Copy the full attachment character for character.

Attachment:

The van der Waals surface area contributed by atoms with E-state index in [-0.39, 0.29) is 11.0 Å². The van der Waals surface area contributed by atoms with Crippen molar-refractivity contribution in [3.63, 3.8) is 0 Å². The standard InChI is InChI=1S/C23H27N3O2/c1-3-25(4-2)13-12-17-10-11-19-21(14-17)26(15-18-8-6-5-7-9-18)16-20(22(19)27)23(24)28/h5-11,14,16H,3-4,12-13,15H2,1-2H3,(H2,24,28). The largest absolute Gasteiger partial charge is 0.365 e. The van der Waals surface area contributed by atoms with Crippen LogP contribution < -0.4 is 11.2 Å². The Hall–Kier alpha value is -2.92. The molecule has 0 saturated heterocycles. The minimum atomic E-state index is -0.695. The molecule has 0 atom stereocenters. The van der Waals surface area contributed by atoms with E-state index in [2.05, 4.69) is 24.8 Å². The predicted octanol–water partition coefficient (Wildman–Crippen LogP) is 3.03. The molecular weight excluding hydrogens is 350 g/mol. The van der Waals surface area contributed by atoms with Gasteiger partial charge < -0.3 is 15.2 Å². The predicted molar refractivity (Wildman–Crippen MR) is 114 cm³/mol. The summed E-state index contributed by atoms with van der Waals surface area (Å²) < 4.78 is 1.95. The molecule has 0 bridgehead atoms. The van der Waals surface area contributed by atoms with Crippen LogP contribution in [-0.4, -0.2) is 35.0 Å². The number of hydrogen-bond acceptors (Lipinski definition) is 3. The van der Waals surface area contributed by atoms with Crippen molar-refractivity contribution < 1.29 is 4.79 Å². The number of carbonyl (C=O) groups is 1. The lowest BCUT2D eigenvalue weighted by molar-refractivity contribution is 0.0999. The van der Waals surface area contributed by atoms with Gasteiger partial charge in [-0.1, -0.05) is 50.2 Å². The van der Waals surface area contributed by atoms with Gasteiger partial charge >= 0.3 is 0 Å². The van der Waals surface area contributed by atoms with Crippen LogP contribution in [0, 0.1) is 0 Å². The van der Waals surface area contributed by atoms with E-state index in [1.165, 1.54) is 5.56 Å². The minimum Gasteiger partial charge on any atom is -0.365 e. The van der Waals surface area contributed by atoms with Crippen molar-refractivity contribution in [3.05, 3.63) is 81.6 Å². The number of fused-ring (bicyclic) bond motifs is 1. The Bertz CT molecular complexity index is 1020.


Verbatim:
The van der Waals surface area contributed by atoms with E-state index in [-0.39, 0.29) is 11.0 Å². The van der Waals surface area contributed by atoms with Crippen molar-refractivity contribution in [3.63, 3.8) is 0 Å². The standard InChI is InChI=1S/C23H27N3O2/c1-3-25(4-2)13-12-17-10-11-19-21(14-17)26(15-18-8-6-5-7-9-18)16-20(22(19)27)23(24)28/h5-11,14,16H,3-4,12-13,15H2,1-2H3,(H2,24,28). The largest absolute Gasteiger partial charge is 0.365 e. The van der Waals surface area contributed by atoms with Crippen LogP contribution < -0.4 is 11.2 Å². The Hall–Kier alpha value is -2.92. The molecule has 0 saturated heterocycles. The minimum atomic E-state index is -0.695. The molecule has 0 atom stereocenters. The van der Waals surface area contributed by atoms with E-state index in [2.05, 4.69) is 24.8 Å². The predicted octanol–water partition coefficient (Wildman–Crippen LogP) is 3.03. The molecular weight excluding hydrogens is 350 g/mol. The van der Waals surface area contributed by atoms with Gasteiger partial charge < -0.3 is 15.2 Å². The predicted molar refractivity (Wildman–Crippen MR) is 114 cm³/mol. The summed E-state index contributed by atoms with van der Waals surface area (Å²) < 4.78 is 1.95. The molecule has 0 bridgehead atoms. The van der Waals surface area contributed by atoms with Crippen LogP contribution in [-0.4, -0.2) is 35.0 Å². The number of hydrogen-bond acceptors (Lipinski definition) is 3. The van der Waals surface area contributed by atoms with Crippen molar-refractivity contribution < 1.29 is 4.79 Å². The number of carbonyl (C=O) groups is 1. The lowest BCUT2D eigenvalue weighted by molar-refractivity contribution is 0.0999. The van der Waals surface area contributed by atoms with Gasteiger partial charge in [-0.1, -0.05) is 50.2 Å². The van der Waals surface area contributed by atoms with Gasteiger partial charge >= 0.3 is 0 Å². The van der Waals surface area contributed by atoms with Crippen LogP contribution in [0, 0.1) is 0 Å². The van der Waals surface area contributed by atoms with E-state index in [1.165, 1.54) is 5.56 Å². The minimum Gasteiger partial charge on any atom is -0.365 e. The van der Waals surface area contributed by atoms with Crippen molar-refractivity contribution in [3.05, 3.63) is 81.6 Å². The number of fused-ring (bicyclic) bond motifs is 1. The Bertz CT molecular complexity index is 1020.